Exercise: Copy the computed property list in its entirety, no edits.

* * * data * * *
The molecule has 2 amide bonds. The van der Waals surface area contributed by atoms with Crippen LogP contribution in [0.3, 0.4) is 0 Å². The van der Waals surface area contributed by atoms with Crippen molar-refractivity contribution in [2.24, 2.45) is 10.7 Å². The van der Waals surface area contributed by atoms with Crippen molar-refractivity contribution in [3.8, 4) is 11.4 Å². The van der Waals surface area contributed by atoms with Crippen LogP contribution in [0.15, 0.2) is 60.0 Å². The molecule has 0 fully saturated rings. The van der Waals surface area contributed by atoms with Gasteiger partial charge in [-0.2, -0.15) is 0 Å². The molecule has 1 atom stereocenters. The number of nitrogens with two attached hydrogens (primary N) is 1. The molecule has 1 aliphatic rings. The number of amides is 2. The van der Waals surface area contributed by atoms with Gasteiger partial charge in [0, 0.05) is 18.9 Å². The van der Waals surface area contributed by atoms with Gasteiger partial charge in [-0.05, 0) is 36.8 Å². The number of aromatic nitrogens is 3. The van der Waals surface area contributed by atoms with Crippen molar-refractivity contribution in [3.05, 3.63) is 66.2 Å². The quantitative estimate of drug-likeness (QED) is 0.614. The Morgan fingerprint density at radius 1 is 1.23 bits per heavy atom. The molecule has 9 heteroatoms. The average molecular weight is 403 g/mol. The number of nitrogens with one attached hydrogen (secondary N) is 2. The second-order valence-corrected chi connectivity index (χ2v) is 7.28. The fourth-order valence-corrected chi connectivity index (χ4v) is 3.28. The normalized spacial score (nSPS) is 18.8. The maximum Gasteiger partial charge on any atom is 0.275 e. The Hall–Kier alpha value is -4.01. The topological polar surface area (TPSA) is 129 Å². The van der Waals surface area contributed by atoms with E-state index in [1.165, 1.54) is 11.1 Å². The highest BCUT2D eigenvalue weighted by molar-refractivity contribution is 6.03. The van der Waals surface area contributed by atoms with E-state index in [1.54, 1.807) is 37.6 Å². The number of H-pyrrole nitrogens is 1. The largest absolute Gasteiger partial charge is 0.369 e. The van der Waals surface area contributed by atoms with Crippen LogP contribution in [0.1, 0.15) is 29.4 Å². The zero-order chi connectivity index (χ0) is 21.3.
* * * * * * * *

The molecule has 2 amide bonds. The van der Waals surface area contributed by atoms with Crippen LogP contribution in [0.3, 0.4) is 0 Å². The van der Waals surface area contributed by atoms with Crippen molar-refractivity contribution in [2.24, 2.45) is 10.7 Å². The van der Waals surface area contributed by atoms with Crippen molar-refractivity contribution in [3.8, 4) is 11.4 Å². The van der Waals surface area contributed by atoms with Crippen LogP contribution in [0.15, 0.2) is 60.0 Å². The molecule has 0 fully saturated rings. The van der Waals surface area contributed by atoms with Gasteiger partial charge in [-0.2, -0.15) is 0 Å². The molecule has 1 atom stereocenters. The number of nitrogens with two attached hydrogens (primary N) is 1. The molecule has 1 aliphatic rings. The number of amides is 2. The van der Waals surface area contributed by atoms with Gasteiger partial charge in [0, 0.05) is 18.9 Å². The van der Waals surface area contributed by atoms with Gasteiger partial charge in [-0.05, 0) is 36.8 Å². The number of aromatic nitrogens is 3. The van der Waals surface area contributed by atoms with Crippen molar-refractivity contribution in [3.05, 3.63) is 66.2 Å². The quantitative estimate of drug-likeness (QED) is 0.614. The Morgan fingerprint density at radius 1 is 1.23 bits per heavy atom. The molecule has 9 heteroatoms. The average molecular weight is 403 g/mol. The number of nitrogens with one attached hydrogen (secondary N) is 2. The second-order valence-corrected chi connectivity index (χ2v) is 7.28. The fourth-order valence-corrected chi connectivity index (χ4v) is 3.28. The normalized spacial score (nSPS) is 18.8. The maximum Gasteiger partial charge on any atom is 0.275 e. The Hall–Kier alpha value is -4.01. The topological polar surface area (TPSA) is 129 Å². The van der Waals surface area contributed by atoms with E-state index in [1.165, 1.54) is 11.1 Å². The highest BCUT2D eigenvalue weighted by molar-refractivity contribution is 6.03. The van der Waals surface area contributed by atoms with E-state index in [1.54, 1.807) is 37.6 Å². The number of H-pyrrole nitrogens is 1. The largest absolute Gasteiger partial charge is 0.369 e. The van der Waals surface area contributed by atoms with Crippen LogP contribution in [0.1, 0.15) is 29.4 Å². The zero-order chi connectivity index (χ0) is 21.3.